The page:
Dare I deprive the reader of that first glimpse of Ambergris? That first teasing glimpse during the carriage ride from the docks? That glimpse, and then the sprawl of Albumuth Boulevard, half staid brick, half lacquered timber? The dirt of it, the stench of it, half perfume, half ribald rot. And another smell underneath it—(Coughs)—the tantalizing scent of fungi, of fruiting bodies, of spores entangled with dust and air, spiraling down like snow. (Violently coughs) The cries of the vendors, the cries of the newly robbed, or the newly robed. The first contact of shoe on street out of the carriage—the resounding solidity of that ground, and the humming vibration of coiled energy beneath the pavement, conveyed up through shoe into foot, from foot into the rest of the body suddenly energized and woken up. The sudden hint of heat to the air—the possibilities! (Maniacal laughter)—and, peeking out from the storm drains, from the alleyways, the enticing, lingering darkness that spoke of tunnels and sudden exploration. One cannot mention our move to Ambergris without setting that scene, surely! That boulevard became our touchstone, in those early years, as it had to countless people before us. It was how you traveled into Ambergris, and it was how you carried them out when you were finally left.

But as fascinated as Duncan would become with Ambergris, he went elsewhere for his education. At our mother's insistence, in one of her few direct acts of parenting. Duncan received his advanced degrees in history from the Institute of Religiosity in Morrow {or as the historians call it, "that other city by the River Moth," a good hundred miles from Ambergris} Hooo-ahhh! Yeah! Hoo-hoo-hooaaahhhh! Yeah! No, no, no, no, no....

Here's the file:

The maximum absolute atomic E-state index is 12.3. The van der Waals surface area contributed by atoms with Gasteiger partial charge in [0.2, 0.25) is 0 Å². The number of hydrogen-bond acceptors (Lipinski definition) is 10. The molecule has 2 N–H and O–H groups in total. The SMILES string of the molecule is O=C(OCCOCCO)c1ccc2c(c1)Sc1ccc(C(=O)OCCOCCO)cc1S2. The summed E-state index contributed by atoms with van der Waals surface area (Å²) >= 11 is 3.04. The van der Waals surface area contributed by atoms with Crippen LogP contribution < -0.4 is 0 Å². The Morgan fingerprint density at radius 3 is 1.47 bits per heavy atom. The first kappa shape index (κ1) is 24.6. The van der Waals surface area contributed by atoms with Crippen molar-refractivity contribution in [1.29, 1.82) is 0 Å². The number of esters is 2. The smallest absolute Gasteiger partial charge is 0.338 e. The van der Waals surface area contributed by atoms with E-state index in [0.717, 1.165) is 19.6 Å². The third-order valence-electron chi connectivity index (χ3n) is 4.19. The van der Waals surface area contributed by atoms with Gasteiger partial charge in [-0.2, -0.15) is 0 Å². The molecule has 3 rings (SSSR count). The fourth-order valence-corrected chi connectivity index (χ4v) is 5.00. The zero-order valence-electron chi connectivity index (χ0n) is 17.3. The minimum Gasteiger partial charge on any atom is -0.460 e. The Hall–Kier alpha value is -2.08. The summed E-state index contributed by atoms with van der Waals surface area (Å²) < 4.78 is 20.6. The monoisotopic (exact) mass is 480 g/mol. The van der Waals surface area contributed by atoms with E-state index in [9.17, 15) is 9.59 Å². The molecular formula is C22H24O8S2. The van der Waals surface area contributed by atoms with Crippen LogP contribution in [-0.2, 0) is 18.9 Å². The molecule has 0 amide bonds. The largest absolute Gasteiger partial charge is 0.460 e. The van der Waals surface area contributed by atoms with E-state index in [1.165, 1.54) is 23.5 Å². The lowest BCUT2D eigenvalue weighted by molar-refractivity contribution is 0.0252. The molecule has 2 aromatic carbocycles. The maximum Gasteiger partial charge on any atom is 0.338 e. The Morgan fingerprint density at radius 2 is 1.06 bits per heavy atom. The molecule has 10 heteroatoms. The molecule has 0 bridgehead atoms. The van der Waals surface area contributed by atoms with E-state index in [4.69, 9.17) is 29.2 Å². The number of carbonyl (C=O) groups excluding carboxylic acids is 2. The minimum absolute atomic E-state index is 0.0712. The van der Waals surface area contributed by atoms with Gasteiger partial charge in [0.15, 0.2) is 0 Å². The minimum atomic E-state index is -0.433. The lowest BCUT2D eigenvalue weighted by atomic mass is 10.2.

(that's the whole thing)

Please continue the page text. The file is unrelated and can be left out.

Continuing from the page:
Duncan devoted one dark, ripe little corner to the "changing facade of Ambergris," as he called it. At first, this corner consisted only of overlapping street plans, as if he were building an image of the city from its bones. The stark white paper, the midnight black veins of ink, contrasted sharply with everything else in his rooms. (Maniacal laughter) No, no, no, no, no....


My Love, Last Night

My love, last night was wonderful. I've never talked to anyone the way I've talked to you. You teach me so much. You make me understand things so well. You make me feel I'm floating on a cloud, on a star, so light do you make me feel. Until next time, sorrowful and sick. I will not sign this letter, in case it is discovered, you know who I am. You know who I am, my love.

Your skin is so smooth I want to lick it all day long. Your body makes me hum with pleasure. Your hair, your breasts, your small hands, your ears, as delicate as the most delicate of fungi, your strong thighs, your elbows, your eyes, your kneecaps, even! I want all of you, again and again.


Incident On Bannerville

We were on a street called Bannerville. I remember that. Huh. The streetlights were bare of the terrible burden of death. Yeah. Some of them work. They glowed green. At the end of Bannerville, we'd turn to the right and we'd be a block away from the Truffidian Cathedral.

A strange surge of joy or recognition overtook us, all out of proportion to our reality. We began to run, to laugh, abandoning our shuffle through the shadows; with safety so close, it was agony to walk slowly. The worst seemed past. It really did. I was already thinking about what I'd say to Bonmot. I was already thinking about that, Truff help me.

And Sybel had been holding my hand. He was a little behind me at this point. We were almost at the end of Bannerville, not more than twenty feet from safety. Overhead, a street lamp flickered free of the green glow that pervaded the rest of the city.